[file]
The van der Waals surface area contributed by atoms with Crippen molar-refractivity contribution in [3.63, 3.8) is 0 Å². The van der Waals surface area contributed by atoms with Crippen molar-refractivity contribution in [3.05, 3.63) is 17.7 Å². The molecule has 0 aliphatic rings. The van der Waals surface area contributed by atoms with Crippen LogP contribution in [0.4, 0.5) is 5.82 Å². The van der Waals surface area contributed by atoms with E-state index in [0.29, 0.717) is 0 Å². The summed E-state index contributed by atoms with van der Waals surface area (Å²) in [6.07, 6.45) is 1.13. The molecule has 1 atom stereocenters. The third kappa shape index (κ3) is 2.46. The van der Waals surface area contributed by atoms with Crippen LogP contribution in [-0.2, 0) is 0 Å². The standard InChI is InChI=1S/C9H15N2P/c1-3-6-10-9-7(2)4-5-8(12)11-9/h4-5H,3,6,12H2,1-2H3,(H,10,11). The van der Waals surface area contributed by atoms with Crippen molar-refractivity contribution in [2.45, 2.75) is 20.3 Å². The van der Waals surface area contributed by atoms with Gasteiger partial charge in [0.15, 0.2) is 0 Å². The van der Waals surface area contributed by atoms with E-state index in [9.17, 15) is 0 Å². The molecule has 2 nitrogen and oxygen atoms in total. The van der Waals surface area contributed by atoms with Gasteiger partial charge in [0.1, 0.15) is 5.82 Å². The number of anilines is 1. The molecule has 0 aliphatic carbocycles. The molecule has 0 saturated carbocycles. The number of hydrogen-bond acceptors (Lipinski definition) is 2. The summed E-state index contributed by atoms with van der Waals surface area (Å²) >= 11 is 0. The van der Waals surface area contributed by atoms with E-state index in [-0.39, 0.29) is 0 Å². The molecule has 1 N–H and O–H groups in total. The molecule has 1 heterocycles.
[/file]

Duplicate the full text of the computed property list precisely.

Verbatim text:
The van der Waals surface area contributed by atoms with Crippen molar-refractivity contribution in [3.63, 3.8) is 0 Å². The van der Waals surface area contributed by atoms with Crippen molar-refractivity contribution in [3.05, 3.63) is 17.7 Å². The molecule has 0 aliphatic rings. The van der Waals surface area contributed by atoms with Crippen LogP contribution in [0.4, 0.5) is 5.82 Å². The van der Waals surface area contributed by atoms with E-state index in [0.29, 0.717) is 0 Å². The summed E-state index contributed by atoms with van der Waals surface area (Å²) in [6.07, 6.45) is 1.13. The molecule has 1 atom stereocenters. The third kappa shape index (κ3) is 2.46. The van der Waals surface area contributed by atoms with Crippen LogP contribution in [-0.2, 0) is 0 Å². The standard InChI is InChI=1S/C9H15N2P/c1-3-6-10-9-7(2)4-5-8(12)11-9/h4-5H,3,6,12H2,1-2H3,(H,10,11). The van der Waals surface area contributed by atoms with Crippen molar-refractivity contribution in [2.45, 2.75) is 20.3 Å². The van der Waals surface area contributed by atoms with Gasteiger partial charge in [0.15, 0.2) is 0 Å². The van der Waals surface area contributed by atoms with E-state index in [9.17, 15) is 0 Å². The molecule has 2 nitrogen and oxygen atoms in total. The van der Waals surface area contributed by atoms with Gasteiger partial charge in [0.1, 0.15) is 5.82 Å². The number of anilines is 1. The molecule has 0 aliphatic carbocycles. The molecule has 0 saturated carbocycles. The number of hydrogen-bond acceptors (Lipinski definition) is 2. The summed E-state index contributed by atoms with van der Waals surface area (Å²) >= 11 is 0. The van der Waals surface area contributed by atoms with E-state index in [-0.39, 0.29) is 0 Å². The molecule has 1 N–H and O–H groups in total. The molecule has 1 heterocycles.